• Demoted to Extra: Miis are no longer the star of the show in Nintendo Switch Sports. There's an option to still play as one, but none of them ever appear as background characters.
  • Destroying a Punching Bag: In the Boxing game, one of the training sessions involves seeing how many punching bags you can break off the chain and send soaring to the back wall within the time limit.
  • Dynamic Difficulty:
    • The AI opponents in baseball combine Dynamic Difficulty with Rubberband AI. Get enough home runs, and they start to make it harder to do in subsequent games, for instance.
    • Golf will switch out the set of possible hole positions for more tricky ones if you are doing too good.
  • Easter Egg:
    • Bowling has a few. Should you throw your ball too early, the crowd will freak out. If you throw the ball into the wrong lane, they'll laugh.
    • Switch Sports Soccer has one. If you perform the motion for a Diving Header after you've scored a goal, you'll execute a celebratory soccer-player knee slide instead of a dive.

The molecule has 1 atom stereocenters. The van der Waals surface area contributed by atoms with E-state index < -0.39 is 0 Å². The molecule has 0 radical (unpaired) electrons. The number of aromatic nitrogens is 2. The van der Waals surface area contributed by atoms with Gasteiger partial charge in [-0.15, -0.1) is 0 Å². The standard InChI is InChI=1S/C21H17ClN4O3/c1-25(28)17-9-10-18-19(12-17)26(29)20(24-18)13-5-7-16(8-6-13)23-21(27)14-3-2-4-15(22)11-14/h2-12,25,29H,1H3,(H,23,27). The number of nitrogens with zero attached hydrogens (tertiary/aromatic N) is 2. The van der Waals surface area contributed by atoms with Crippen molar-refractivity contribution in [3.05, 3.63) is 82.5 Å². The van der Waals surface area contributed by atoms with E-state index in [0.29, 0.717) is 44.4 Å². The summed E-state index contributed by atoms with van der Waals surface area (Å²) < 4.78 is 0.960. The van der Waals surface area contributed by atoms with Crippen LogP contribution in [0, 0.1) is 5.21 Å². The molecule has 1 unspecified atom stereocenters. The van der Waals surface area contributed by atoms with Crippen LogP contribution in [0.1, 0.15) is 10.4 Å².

• Evolving Credits: When Wii Sports Club was initially released on the Wii U eShop in November 2013, Tennis and Bowling were the only sports available, and the trailer reflects that. The following month, the game was updated to include Golf, and the trailer was rereleased with Golf footage added. Finally, when the complete set became available in June 2014, the trailer was updated one more time to showcase Baseball and Boxing, though the footage for those game modes were not as integrated to the trailer in general as Golf was, only appearing during the overview of available sports.
  • Exergaming: This game and its sequel serve to demonstrate the capabilities of motion controls, ending up the biggest sellers on the system. And they do so by applying motion controls to the concept of practicing sports.
  • Face Plant: In Switch Sports, the Soccer moveset includes a diving header to launch the ball further. Performing the move without the ball in front of you results in a face-flop onto the ground, which stops you from moving for a second in play or just lets you look really silly during the "vs." preview screen where players can perform moves while seeing the teams.
  • Fingerless Hands: Despite these, the Miis can still participate in a number of sports that require them to hold things, from tennis to bowling.
  • Floating Limbs: The Miis, though it's Zig Zagged in Bowling. The on-screen bowler gains legs... meanwhile, the audience and bowlers in other lanes still don't have legs. Fully averted in Nintendo Switch Sports where both Miis and Sportsmates alike have arms and legs.